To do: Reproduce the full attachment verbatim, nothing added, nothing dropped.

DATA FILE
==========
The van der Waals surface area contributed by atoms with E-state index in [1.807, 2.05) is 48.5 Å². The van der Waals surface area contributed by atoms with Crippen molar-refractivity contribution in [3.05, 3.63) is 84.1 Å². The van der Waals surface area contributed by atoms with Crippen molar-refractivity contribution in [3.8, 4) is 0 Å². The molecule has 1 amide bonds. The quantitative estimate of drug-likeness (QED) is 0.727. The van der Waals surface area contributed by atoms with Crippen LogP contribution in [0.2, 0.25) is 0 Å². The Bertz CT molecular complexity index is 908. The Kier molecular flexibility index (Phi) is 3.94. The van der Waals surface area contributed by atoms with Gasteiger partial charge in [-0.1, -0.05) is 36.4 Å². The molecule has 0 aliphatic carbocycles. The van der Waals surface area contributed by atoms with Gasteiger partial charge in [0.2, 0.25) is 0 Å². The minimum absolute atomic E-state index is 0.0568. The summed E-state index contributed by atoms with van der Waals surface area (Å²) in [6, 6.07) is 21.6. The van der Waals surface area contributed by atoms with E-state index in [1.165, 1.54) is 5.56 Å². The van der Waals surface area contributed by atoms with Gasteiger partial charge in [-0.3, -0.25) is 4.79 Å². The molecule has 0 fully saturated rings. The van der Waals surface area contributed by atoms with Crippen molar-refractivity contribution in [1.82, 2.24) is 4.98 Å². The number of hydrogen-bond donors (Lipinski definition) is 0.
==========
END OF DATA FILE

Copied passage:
The van der Waals surface area contributed by atoms with E-state index in [1.807, 2.05) is 48.5 Å². The van der Waals surface area contributed by atoms with Crippen molar-refractivity contribution in [3.05, 3.63) is 84.1 Å². The van der Waals surface area contributed by atoms with Crippen molar-refractivity contribution in [3.8, 4) is 0 Å². The molecule has 1 amide bonds. The quantitative estimate of drug-likeness (QED) is 0.727. The van der Waals surface area contributed by atoms with Crippen LogP contribution in [0.2, 0.25) is 0 Å². The Bertz CT molecular complexity index is 908. The Kier molecular flexibility index (Phi) is 3.94. The van der Waals surface area contributed by atoms with Gasteiger partial charge in [-0.1, -0.05) is 36.4 Å². The molecule has 0 aliphatic carbocycles. The van der Waals surface area contributed by atoms with Gasteiger partial charge in [0.2, 0.25) is 0 Å². The minimum absolute atomic E-state index is 0.0568. The summed E-state index contributed by atoms with van der Waals surface area (Å²) in [6, 6.07) is 21.6. The van der Waals surface area contributed by atoms with E-state index in [1.165, 1.54) is 5.56 Å². The van der Waals surface area contributed by atoms with Gasteiger partial charge in [-0.3, -0.25) is 4.79 Å². The molecule has 0 fully saturated rings. The van der Waals surface area contributed by atoms with Crippen molar-refractivity contribution in [1.82, 2.24) is 4.98 Å². The number of hydrogen-bond donors (Lipinski definition) is 0.